14 Mayors – of One City

HistoryLived visiting Edmonds Memorial Cemetery, WA - USA

Videos & photos of Edmonds Memorial Cemetery Tour

One need that all humans seem to share no matter what language you speak or what country you live in, is the need to feel important.

One of Dale Carnegie’s classics says it like this, “Lincoln once begin a letter saying, ‘Everybody likes a compliment.’ William James said, ‘The deepest principle in human nature is the craving to be appreciated.’ He didn’t speak remind you, of the ‘wish’ or the ‘desire’, or the ‘longing’ to be appreciated. He said the ‘craving’ to be appreciated. Here is a gnawing and unfaltering human hunger, and the rare individual who honestly satisfies this heart hunger will hold people in the palm of his or her hand and “Even the undertaker will be sorry when he dies.”

Think about your day for a moment. Are you looking forward to interactions with others? Or a task that brings you to smile? If you explore your connection to the thought-in-focus, it can lead to a part of your personality that you find value in. A part that ties ego to reality.

There, in that connection is a way that helps you feel important. Knowing that you matter to someone be it an individual, a family, a group, an organization, an industry; all are vital to our inherent social nature.

If the thought of a lone mountain man comes to mind or a monk, a silent nun – then think of this; they still have ecosystems that they are interactive with. A lone mountain man will still have animal neighbors. A silent monk or nun will have group dining as a part of their social activities. We all want to feel important for a reason.

It is with that thought we found ourselves in the final resting place of over 7 thousand people including 14 City Mayors of Edmonds, Washington, USA. Edmonds Memorial Cemetery

The chances of being in the same space as 14 City Mayors is unlikely to happen for most of us at any point. Here is your opportunity. A great way to begin is by stopping in to the office to say, “Hello.”

A tiny garaged house sits on the far end of the lot. There isn’t many parking spots so we pulled up on the grass behind the service truck. No, signs! Hope I didn’t upset the groundskeeper.

Around the side of the house is a humble door that leads to a narrow hallway. This is the office entrance and the first thing you see upon entry is a placard giving the history of the little maple tree a few hundred yards from the entrance.

It is hiding just to the left of the trunk of this quite a large maple now that I noticed it.  Look for the vertical twig.  As I was looking at the tree I was happy for a dry 60*s day. Although cloudy, we wouldn’t need to worry about mud or rain on the media equipment. I’m learning how to use my Sony A6000 dual macro lens.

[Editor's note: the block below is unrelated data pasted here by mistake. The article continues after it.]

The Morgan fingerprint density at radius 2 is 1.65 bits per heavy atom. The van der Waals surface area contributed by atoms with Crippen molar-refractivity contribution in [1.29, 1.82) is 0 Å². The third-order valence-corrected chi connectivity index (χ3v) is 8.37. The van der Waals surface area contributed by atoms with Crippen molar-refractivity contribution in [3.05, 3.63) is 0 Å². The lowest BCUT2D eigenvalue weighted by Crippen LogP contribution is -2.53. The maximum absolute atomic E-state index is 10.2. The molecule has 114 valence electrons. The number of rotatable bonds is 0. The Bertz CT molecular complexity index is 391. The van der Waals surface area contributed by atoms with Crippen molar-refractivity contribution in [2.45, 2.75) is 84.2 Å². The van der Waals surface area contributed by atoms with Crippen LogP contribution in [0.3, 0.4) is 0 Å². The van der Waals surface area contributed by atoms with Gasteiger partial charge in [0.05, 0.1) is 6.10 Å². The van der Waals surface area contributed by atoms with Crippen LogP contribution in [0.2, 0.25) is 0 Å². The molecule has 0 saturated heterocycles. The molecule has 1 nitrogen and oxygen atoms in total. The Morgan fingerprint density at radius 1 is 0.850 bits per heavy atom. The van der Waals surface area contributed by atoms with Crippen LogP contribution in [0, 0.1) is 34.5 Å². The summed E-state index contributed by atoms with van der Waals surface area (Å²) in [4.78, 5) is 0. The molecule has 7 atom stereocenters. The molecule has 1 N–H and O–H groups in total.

As I exited the office post pleasantries with the nice office lady, the cemetery Sexton Cliff Edwards pulled up on the landscaping buggy. Asking him if he had a favorite grave or recommendations on which to visit brought a round of giggling. “No, I work here, I don’t have a favorite. They’re all the same to me. That over there is the only site with a fence around it.”

He was referring to the grave of George Bracket as he was pointing with an extended arm. Mr. Bracket was the founder of Edmonds and the very first Mayor. He put in the first post office, waterworks and grocery store. The brochure says that Mayor Bracket brought the lumber by boat up from Seattle to be able to build his house. Here is a photo of the grave image for this pioneer. To me, life back then would be like living on a different planet! His hat pictured is the iconic pioneer hat! Yosemite Sam anyone?

Sexton Cliff was cordial and nursing a broken foot. I didn’t want to take him up on his offer to tour guide for us. Later we crossed paths at the Columbarium where he was escorting another guest. I wondered if the guest was a widow or if she had family here. Those crutches are getting good use I bet. He’s an active one!

The Columbarium is built into the corner of the lot along the street where you drive in. It’s an uppercase “L” shape with a fountain in the corner. Definitely my favorite place to visit here. Wheelchair ramp accessibility included is so nice.

Click to see FOUNTAIN video

The columbarium has space for more people still. It is a stately corner of the cemetery. I practiced using my drone to take videos and next I’ll need to practice how to make sure it’s recording. Le sigh! Looking forward to offering future drone footage at more sites we tour.

Miss M had the map as navigator. We located several of the graves on the map. There were a few we could not find it all! Some of the stories were so interesting. There is every part of the spectrum of life represented in the collection of stories on the brochure and site inscriptions.

Cliff (Cemetery Sexton) was telling us about how some of the elementary school children will come for history field trips. Some of the teachers have made a paper game where the students need to find the grave to find the dates and fill them in on their sheets. This is an incredibly good way to engage your children with a tough topic like this one.